Another problem is price. In a high-interest-rate environment, which makes car loans more expensive, car shoppers may not be able to purchase EVs at the rate they’re being produced. For example, Rivian’s most affordable truck, the R1T, costs $69,300, while Ford’s F-150 Lightning is $59,974. By contrast, a gas-engine Ford Maverick XLT is $22,595 — 67% cheaper than Rivian’s truck.

Tesla has already cut prices five times since January and may cut them again later this year. While that may be good news for EV buyers, it’s bad news for investors: Lower prices mean EV companies retain less profit on every car they sell, narrowing profit margins that for some don’t even exist yet.

That leads us to the second problem with EV stocks.

Most EV companies aren’t profitable

Tesla does have a leg up on nearly all of its EV competitors: The company is actually making money. Everyone else is bleeding cash.

For example, Rivian reportedly lost $6.8 billion in 2022 and estimates it will lose another $4.3 billion in 2023. Looking into its most recent quarterly statement, we see the company generated roughly $1.7 billion in revenue but spent around $4.8 billion to produce 24,337 trucks.

How much did Rivian lose per truck? $1.7 billion would have been roughly $84,000 in revenue per vehicle (for the 20,332 it sold). However, it spent $4.8 billion to produce 24,337 vehicles, which comes out to around $197,000 per truck. That means Rivian lost roughly $113,000 per sale.

Other EV producers aren’t doing much better. In 2022, Lucid Group lost around $2.6 billion on a revenue of $608 million. Even Ford reported losing roughly $2.1 billion on its EV sales last year.

One reason these companies are bleeding cash is the cost of battery materials. EV companies need critical metals — such as lithium, cobalt, nickel and copper — to build lithium-ion batteries. These metals are in high demand, not only because EV companies need them but also because other industries need them: solar panel manufacturers, wind turbine companies, chipmakers, data centers, battery storage facilities and 5G network providers all need critical metals.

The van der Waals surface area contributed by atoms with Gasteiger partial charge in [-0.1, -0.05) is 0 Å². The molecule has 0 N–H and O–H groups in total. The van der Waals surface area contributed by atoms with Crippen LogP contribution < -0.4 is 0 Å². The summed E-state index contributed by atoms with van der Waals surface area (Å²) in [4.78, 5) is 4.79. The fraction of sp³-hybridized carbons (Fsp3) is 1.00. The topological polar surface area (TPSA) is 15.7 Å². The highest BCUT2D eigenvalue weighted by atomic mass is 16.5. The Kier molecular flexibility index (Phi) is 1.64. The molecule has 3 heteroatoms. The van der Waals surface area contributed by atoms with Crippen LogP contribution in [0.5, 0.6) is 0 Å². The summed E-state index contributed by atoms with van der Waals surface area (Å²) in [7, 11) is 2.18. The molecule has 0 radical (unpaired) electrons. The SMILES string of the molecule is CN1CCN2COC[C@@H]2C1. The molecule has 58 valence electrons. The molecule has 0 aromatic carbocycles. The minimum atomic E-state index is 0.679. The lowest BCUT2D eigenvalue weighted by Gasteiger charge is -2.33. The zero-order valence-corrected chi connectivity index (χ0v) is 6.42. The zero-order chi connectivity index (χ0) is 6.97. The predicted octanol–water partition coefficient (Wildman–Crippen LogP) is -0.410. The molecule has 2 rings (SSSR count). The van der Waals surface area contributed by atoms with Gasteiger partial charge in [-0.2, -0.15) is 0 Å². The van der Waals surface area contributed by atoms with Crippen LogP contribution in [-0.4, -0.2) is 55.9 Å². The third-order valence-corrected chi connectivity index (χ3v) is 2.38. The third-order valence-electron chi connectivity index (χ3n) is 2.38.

The U.S. has deposits of lithium in Nevada, but it currently doesn’t have sufficient mining operations to extract large quantities. That means EV companies are depending on foreign mining companies to extract and process metals. Toss in the fact that U.S. EV makers also depend on China to then make these metals into batteries and it’s not hard to see why production is so expensive. Even Tesla, which has invested heavily in its manufacturing capacity, still depends on the Chinese mining company Ganfeng for some of its lithium. 

Should you invest in EV stocks in 2023?

It’s a hard truth to swallow, but some EV startups won’t be around 10 to 15 years from now.

If you decide to invest in EV stocks in 2023, be sure to look closely at the EV company's fundamentals: its revenues, costs and the likelihood of achieving profitability. Some EV stocks will look cheap this year, but if they don’t have long-term potential, they might not be a smart investment.

» Learn more: How to research stocks The author owned shares in Tesla at the time of publication.

Image: Justin Sullivan/Getty Images News via Getty Images